Thursday, December 31, 2009

The 3-foot-long logs resting against the wall near my front door are not for firewood; they’re for eating. Not the logs themselves, of course, but what’s growing inside of them. As I write and as you read, thread-like fungal mycelia are spreading within, digesting wood and growing bigger and stronger. Sometime next fall, delicious shiitake mushrooms should start popping out of the bark.

Any old rotting log will not produce delicious, or even edible, mushrooms. A couple of weeks ago, I inoculated these logs with spawn of selected strains of shiitake mushrooms. The spawn originally came from, via my friend Bill Munzer, who had some spawn left over from a shiitake growing workshop he recently held. The spawn arrives as inoculated plugs which get hammered into holes drilled into the logs. A coating of wax seals in moisture.

The logs would, in fact, make excellent firewood. Bill uses oak but I only had access to Norway maple, an invasive tree that anyway is better dead than alive. The oaks should pump out mushrooms for a longer period of time, as long as 5 years, but first mushrooms might show up sooner on the maple.

Not much fungal growth occurs during cold weather. On the theory that more growth sooner leads to mushrooms sooner, I’m keeping one of my logs in my cool, damp basement. An occasional dowsing with water will make sure the log stays plump with moisture.

Come spring, Bill will be hosting another shiitake growing workshop and I’m going to inoculate a few more logs. I’ll report back on the progress of production from outdoor, fall inoculated logs vs. outdoor, spring inoculated logs vs. basement, fall inoculated logs. Most important is my remembering not to accidentally saw up the logs near my front door for firewood.


Those 3-foot-long logs by the door are now nearly buried in snow, as is the rest of the garden. This recent snow has brought my outdoor salad pickings to a screeching halt.

Not that the endive, lettuce, radicchio, radishes, parsley, and arugula protected beneath tunnels of clear plastic are necessarily dead. It’s just that I can’t get to them. The snow became heavy and later turned to a freezing mist that effectively sealed the edges of the plastic tunnels right to the ground. The weight of snow has bowed down the plastic along the rows between the metal wire supports, making it look like the garden is being colonized by giant, white caterpillars.

It’s probably nice and cozy in those tunnels, though, and I am confident that everything is fresh and ready for picking despite December 13th’s morning reading of 7 degrees Fahrenheit.

As soon as the snow thaws and some of it begins to melt away, I’ll peek beneath the plastic and, if everything inside is cozy, as expected, pull away more snow to make the salad pickings more accessible before truly bone-chilling weather establishes itself for the season.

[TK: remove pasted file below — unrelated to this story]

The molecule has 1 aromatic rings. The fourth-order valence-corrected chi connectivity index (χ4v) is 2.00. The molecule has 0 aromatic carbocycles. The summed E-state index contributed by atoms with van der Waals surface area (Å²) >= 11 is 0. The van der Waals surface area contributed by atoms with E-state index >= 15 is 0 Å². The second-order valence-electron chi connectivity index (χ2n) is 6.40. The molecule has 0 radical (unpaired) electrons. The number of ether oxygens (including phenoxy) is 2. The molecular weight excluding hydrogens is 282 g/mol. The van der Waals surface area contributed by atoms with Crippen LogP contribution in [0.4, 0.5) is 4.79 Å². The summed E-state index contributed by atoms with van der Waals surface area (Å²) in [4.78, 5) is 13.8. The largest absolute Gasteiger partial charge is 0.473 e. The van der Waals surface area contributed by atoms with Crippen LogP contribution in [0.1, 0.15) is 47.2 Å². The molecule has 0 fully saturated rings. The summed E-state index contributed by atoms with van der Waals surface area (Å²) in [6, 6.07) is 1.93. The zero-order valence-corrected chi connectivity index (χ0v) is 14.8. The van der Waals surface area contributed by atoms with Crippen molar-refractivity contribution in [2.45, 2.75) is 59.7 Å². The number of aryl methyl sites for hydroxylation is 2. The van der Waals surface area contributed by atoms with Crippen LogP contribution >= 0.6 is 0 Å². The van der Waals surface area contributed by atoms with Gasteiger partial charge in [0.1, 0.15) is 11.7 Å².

After writing the above, I became more curious about what was happening beneath the plastic so I bundled up and went outside for a look. After breaking chunks off large chunks of snow and tossing them elsewhere in the garden, I finally was able to peel up the plastic and assess the situation.

And since it was nearing supper time, I thought I’d see what kind of salad I could harvest for dinner rather than just taking a peek. Frisée endive was, as expected, turning a bit mushy. Note to myself: Don’t grow Frisée again; it doesn’t stand up well to cold and it’s hard to find dirt and slugs among the frizzy leaves. Escarole (Broad Leaved Batavian endive), on the other hand, looked a little weather-beaten but otherwise fine. The only lettuce still out in the garden is New Red, which stood as proud and as fresh as it would have any day in spring or early fall. Arugula likewise seemed not to acknowledge that temperatures had been and were quite cold.

The salad, supplemented by celery from the greenhouse and whisper thin slices cut from turnips in cold storage in my mud-room, was freshly delicious.

Late news flash: The thermometer on morning of December 18th reads 3 degrees! Outdoor salad pickings? Hmmmm. Perhaps no more.

Sunday, December 27, 2009

Orchids are one group of plants I’ve regularly sidestepped. It seemed to me that if you grew orchids, you became crazed over orchids, to the exclusion of other plants. You then fill your home with as many of the over 20,000 species as you can cram onto your windowsills. I feared being led down that path.

My sidestepping took a turn into orchid-land 20 years ago when a local orchid enthusiast gave me a plant of Odontoglossum pulchellum, which I today learned has also been called lily-of-the-valley orchid. But more importantly today, the plant is in bloom. Blossoms from this plant are no rare occurrence; it’s bloomed every year for about the past 15 years. Usually, though, blossoms wait until February to unfold.

Odontoglossum pulchellum doesn’t sport knock-your-socks-off, traffic-stopping blossoms; instead, they have a soft, suble beauty. Right now, delicate, arching flower stems rise up from clusters of torpedo-shaped, green pseudobulbs perched up out of the “soil.” Eight to 10 dainty, waxy, white blossoms line up along each flowering stem and a sweet fragrance, more like paper whites than lily-of-the-valley to me, that transports me to spring.